the Commonwealth Wargraves Commission Website
In Memory of
620 Sqdn., Royal Air Force Volunteer Reserve
who died on Monday, 26th July 1943. Age 23.
Additional Information: Son of
Harry and Helen
Hadfield; husband of Winifred Ilona Hadfield, of Cleveleys,
More Wargrave Information
620 Squadron lost three aircraft on this night. Howard was
EE906, QS-C which was shot down while on ops to Essen
by Major Werner Streib of I/NJG1 based at Venlo.
The plane crashed at 00.28 hours on farmland owned by the
Bekx family, at Lieshout
in the Noord-Brabant province.
The Mark I Stirling
flew from Chedburgh,
Suffolk, 620 Squadron's base until 23 November 1943.
It was formed on 17 June 1943 as a heavy bomber squadron
and began operations almost immediately. Their motto was
"Dona ferentes adsumus" (We are bringing gifts)
and their badge (left — click for larger image) had
a flash of lightning in front of a demi-pegasus
Major Streib (right — click
for larger image) was known as the father of the German
night fighters. He was born on June 13th, 1911 in the Black
Forest town of Pforzheim,
near Stuttgart. After the war, he married in 1947, and over
time built a very successful career in the food business.
He died on June 15th, 1986 and is buried in Munich.
He was awarded the Knights Cross with
Oak Leaves and Swords on 11 March 1944 and by 1943 had more
'kills' than any of the allied pilots managed throughout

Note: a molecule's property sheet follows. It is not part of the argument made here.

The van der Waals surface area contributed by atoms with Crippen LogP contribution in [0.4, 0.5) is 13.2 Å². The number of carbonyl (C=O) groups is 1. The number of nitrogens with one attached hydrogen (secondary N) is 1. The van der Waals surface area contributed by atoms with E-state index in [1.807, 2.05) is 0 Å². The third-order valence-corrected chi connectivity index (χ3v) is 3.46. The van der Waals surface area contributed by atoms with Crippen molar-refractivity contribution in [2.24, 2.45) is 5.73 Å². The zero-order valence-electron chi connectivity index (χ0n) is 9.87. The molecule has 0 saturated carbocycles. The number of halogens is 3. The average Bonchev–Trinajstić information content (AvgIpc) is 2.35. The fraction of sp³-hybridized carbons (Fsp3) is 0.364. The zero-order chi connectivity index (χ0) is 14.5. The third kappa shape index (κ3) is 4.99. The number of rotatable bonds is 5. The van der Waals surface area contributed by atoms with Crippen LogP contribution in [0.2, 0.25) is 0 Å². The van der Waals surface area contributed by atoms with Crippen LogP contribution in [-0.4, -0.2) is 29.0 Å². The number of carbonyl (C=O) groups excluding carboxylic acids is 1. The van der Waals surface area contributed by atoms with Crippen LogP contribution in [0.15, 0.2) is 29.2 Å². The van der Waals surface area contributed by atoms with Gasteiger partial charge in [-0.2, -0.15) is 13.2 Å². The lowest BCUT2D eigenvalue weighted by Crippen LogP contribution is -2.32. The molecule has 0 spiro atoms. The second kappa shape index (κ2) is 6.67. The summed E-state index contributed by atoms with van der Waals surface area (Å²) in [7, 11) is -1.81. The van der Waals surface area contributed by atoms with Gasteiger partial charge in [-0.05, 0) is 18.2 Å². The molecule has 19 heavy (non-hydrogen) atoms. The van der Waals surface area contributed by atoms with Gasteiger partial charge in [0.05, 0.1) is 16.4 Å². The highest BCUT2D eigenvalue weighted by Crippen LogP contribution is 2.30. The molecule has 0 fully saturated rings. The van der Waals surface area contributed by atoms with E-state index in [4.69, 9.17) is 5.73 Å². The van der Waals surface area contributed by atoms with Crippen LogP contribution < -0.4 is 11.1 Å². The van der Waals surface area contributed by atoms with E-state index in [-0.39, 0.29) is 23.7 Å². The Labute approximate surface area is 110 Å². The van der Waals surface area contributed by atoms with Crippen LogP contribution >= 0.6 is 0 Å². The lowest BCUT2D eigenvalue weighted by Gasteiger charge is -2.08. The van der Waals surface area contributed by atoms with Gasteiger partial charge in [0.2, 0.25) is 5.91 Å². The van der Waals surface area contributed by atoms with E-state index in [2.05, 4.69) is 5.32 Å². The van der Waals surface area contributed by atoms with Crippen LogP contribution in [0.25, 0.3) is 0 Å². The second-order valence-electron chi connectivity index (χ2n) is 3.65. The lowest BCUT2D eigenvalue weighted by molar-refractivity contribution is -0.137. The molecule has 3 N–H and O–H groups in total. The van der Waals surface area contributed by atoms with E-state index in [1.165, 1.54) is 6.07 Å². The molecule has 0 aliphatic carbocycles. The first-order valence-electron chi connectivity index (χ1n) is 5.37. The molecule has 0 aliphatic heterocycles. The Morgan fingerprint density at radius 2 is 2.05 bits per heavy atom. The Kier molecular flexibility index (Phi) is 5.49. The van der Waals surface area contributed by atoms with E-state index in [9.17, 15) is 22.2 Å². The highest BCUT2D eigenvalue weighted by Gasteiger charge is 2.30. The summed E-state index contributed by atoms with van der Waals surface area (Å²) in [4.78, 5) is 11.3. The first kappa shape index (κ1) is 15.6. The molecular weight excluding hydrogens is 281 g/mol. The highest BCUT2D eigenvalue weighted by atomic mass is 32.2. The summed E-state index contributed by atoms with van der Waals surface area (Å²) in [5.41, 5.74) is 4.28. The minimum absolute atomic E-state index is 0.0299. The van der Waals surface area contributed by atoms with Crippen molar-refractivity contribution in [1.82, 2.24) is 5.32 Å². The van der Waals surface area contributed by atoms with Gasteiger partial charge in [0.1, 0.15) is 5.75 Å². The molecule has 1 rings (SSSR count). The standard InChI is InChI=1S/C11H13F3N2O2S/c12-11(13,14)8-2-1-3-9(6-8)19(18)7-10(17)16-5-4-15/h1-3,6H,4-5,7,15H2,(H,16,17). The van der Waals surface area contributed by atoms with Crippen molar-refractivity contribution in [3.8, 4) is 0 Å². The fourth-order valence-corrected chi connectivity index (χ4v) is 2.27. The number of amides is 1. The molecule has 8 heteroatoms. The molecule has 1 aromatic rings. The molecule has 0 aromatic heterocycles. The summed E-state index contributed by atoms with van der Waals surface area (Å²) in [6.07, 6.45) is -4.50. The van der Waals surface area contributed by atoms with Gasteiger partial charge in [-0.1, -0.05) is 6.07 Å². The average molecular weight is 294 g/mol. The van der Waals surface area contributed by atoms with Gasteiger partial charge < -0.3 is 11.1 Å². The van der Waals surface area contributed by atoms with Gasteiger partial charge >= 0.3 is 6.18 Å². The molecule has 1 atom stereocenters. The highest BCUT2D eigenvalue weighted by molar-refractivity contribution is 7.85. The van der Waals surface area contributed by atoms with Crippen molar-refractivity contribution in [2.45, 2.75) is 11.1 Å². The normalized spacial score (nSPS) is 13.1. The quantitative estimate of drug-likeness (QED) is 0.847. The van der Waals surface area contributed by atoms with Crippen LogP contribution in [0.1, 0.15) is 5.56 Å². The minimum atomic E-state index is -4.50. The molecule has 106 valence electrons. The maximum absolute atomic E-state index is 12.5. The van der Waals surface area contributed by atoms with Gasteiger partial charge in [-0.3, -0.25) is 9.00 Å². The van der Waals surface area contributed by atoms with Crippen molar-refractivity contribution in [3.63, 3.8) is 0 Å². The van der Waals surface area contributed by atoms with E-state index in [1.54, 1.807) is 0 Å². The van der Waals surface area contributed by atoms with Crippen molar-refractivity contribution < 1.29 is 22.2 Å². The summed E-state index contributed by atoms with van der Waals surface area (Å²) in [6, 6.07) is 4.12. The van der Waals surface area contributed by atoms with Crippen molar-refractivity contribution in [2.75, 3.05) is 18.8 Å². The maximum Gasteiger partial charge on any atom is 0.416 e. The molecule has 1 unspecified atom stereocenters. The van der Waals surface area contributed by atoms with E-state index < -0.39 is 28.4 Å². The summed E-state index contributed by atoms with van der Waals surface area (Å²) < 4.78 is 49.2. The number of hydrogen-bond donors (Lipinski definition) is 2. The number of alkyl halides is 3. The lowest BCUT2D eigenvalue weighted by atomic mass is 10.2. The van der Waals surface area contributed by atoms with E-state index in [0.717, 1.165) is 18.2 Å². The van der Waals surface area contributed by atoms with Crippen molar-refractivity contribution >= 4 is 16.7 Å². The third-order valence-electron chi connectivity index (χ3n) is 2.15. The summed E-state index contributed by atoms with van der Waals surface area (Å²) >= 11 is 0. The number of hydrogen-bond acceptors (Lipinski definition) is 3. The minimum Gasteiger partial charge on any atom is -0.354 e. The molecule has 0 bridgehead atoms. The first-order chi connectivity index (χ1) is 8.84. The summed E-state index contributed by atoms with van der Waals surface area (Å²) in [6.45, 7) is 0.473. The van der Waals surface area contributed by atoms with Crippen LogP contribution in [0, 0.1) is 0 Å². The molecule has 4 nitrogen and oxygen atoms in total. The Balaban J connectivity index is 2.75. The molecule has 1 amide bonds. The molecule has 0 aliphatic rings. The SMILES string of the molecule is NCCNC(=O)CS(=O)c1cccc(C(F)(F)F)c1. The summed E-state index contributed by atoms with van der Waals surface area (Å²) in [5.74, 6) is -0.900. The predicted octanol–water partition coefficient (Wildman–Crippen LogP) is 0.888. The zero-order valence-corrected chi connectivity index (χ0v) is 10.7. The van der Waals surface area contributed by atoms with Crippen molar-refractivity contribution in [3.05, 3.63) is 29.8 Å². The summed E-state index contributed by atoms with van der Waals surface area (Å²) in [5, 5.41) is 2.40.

the war. His aircraft was the 'Owl', the Heinkel
There is much information about Streib's
military career on the web. The two sites I recommend are
Experten and Lorenz Baermann's Pauke,
Pauke! (Pulse, pulse!) pages. I have also added these
pages as PDFs just in case they disappear at some point
in the future. Click for Luftwaffe
Experten and Pauke,
Of the seven crew of the Stirling, five
died that night — Sgt J R G McDonald, RCAF, Sgt G
Jones, Sgt J B Lamont, Sgt H Hadfield
and Sgt J McLauchlan — the first mentioned was Joseph
Roderick Gerald McDonald from Kindersley, Saskatchewan and
Falls in Northern Saskatchewan are named in his memory.
Sgts C H Mutton and J Daly bailed out and became prisoners
of war, the former at Stalag
Muhlberg (PoW 83655) and the latter at Stalag
Moosburg (PoW 83667). Both details from RAF
My thanks to contributors to the RAF
Commands website who provided me with much of the above
information extremely promptly.
(WOENSEL) GENERAL CEMETERY, Netherlands
Grave Reference/Panel Number: Plot EE. Coll. grave 78-82.
is located 31 kilometres south-east of s'Hertogenbosch and
14 kilometres south-west of Helmond. The Cemetery is in
the suburb of Woensel
in the northern part of the town. Approaching from Helmond
on the A270, follow signs for Eindhoven. At the third set
of traffic lights after Helmond turn right onto the road
connecting Eindhoven to Valkenswaard. Approximately 1.5
kilometres along this road signposts will be seen indicating
the route to Woensel
Information: Almost four-fifths
of the men buried here belonged to the air forces, and lost
their lives in raids over this part of Holland or in returning
from Germany, between 1941 and 1944. Men of the land forces
who are buried here died between September 1944 and May
1945. The 79th and 86th British General Hospitals were located
at Eindhoven during almost all that period. There are now
nearly 700, 1939-45 war casualties commemorated in this